Bakers – Here, There and Everywhere; George W. Baker & Esther Robertson

My husband’s ancestors are really annoying. Mine had the good sense to mostly live in places where good records were kept and survived. His kept moving into frontiers as they migrated across the United States, becoming some of the first settlers in those areas. Of course, most of those places have rather incomplete records. Never mind birth and death records. There are missing marriage records and probate records. In a couple of cases, land deeds also burned.

As for his Baker family, besides not being thoughtful enough to leave behind good records for posterity, the (huge) clan moved frequently in mob formation, gave all the same names to their kids AND intermarried constantly. Researchers have tried to untangle them for decades, with only limited success.

These Baker men were what is known as long hunters, as they would travel far from home for long periods of time hunting on the frontier. That has added to the difficulty in documenting this family.

The icing on the cake was the cholera epidemic in Linn County, Missouri in the summer of 1846. Many family members died during this outbreak.

No one has come up with definitive proof of the parentage of George W. Baker, but he was born c1779, most likely in Wilkes County, North Carolina.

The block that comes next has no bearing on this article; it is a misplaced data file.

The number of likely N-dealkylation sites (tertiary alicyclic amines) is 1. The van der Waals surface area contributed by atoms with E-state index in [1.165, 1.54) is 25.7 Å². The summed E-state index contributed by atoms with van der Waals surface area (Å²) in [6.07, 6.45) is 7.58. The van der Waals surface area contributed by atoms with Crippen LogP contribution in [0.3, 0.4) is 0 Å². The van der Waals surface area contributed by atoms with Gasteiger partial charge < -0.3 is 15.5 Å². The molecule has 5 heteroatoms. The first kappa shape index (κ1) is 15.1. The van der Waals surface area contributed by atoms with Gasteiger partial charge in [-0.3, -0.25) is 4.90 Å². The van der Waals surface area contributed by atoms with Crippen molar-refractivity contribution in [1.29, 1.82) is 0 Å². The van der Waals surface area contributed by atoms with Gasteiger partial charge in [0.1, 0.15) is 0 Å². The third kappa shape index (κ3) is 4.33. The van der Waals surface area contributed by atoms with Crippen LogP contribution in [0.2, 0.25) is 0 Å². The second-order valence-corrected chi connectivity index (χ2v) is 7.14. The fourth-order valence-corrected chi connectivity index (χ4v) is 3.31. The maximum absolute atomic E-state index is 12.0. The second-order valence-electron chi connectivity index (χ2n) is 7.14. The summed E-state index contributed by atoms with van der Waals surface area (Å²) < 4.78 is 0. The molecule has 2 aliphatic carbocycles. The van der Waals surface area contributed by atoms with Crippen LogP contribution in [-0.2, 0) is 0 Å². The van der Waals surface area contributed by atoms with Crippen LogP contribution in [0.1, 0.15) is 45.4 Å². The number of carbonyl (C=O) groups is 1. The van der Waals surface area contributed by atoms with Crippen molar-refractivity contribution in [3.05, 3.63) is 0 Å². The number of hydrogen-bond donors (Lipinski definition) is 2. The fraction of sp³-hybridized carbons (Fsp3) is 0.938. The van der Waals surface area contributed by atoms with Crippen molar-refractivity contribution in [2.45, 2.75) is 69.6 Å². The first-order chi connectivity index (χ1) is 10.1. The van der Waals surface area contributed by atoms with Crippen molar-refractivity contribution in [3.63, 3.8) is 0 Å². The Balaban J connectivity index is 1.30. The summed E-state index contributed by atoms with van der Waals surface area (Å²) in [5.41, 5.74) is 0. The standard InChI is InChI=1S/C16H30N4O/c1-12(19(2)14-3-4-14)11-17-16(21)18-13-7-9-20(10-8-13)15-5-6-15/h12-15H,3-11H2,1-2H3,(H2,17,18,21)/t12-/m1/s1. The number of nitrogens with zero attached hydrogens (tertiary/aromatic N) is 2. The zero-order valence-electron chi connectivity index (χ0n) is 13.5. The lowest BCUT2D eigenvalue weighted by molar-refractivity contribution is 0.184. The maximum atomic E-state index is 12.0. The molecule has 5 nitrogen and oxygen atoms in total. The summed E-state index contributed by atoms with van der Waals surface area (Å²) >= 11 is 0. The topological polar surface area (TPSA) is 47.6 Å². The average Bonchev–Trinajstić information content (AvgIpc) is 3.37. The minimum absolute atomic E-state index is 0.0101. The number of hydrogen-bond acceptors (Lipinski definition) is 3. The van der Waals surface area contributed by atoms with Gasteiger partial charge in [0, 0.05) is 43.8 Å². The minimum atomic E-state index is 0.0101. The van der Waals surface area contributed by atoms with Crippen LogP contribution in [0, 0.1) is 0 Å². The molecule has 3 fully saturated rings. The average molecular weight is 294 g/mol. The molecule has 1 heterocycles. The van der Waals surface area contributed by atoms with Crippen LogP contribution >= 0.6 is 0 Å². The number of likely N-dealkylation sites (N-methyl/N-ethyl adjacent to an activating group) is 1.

There are several Revolutionary War soldiers affiliated with this Baker family. First, there is George Baker, who died on 25 February 1840 in Morgan County, Indiana. He was born about 1756, as he was 84 years old in 1840.  He married Susannah Morris on 29 August 1778 in Wilkes County, North Carolina. He would be a likely candidate to be the father of George W. Baker, but George and Susannah had a son, George Morris Baker, who continued to reside in Morgan County, Indiana long after George W. Baker moved his family to Missouri.

Next we have Bolin (Bowling) Baker, who migrated from North Carolina with George to Kentucky and applied for a pension in 1832, when he was “69 years and some months,” giving a birth year of about 1763. He was living in Clay County, Kentucky at the time.

The 1820 census of Clay County, Kentucky includes Bowling Baker with a (supposed) wife, five sons and six daughters. However, I have found no list of his children that I can trust. Probate records for Clay County do not go back to the mid 1830s, when Bowling Baker reportedly died. He has not been found on the 1840 census.

I also have no proof of the name of his wife, although I have seen mentions that he married Martha (Patsey) Morris, sister of George’s wife, Susannah.

There is also some foolishness to be found online about Bowling Baker being a scout during the French and Indian War and changing sides, choosing to live among the Indians and marrying “Princess” Aracoma. First of all, being born about 1763 would make him the youngest scout ever as the war ended in that same year. Second, all the supposed children of Bowling and Aracoma conveniently died of smallpox in 1776. Lastly, I doubt he’d have been granted a Revolutionary War pension if his military “service” was fighting on the side of the Indians instead of against them.

Anyway, I don’t believe that Bowling Baker was the father of George W. Baker because Bowling was born about 1763 and George about 1779. He’s a bit too young to be George’s father.

There are two other reputed Revolutionary War soldiers from Wilkes County, North Carolina – Andrew Baker and Morris Baker. In 1800, Morris Baker was living in Ashe County, North Carolina, which had been carved from Wilkes County. Some say they were brothers, but I haven’t found any proof of that.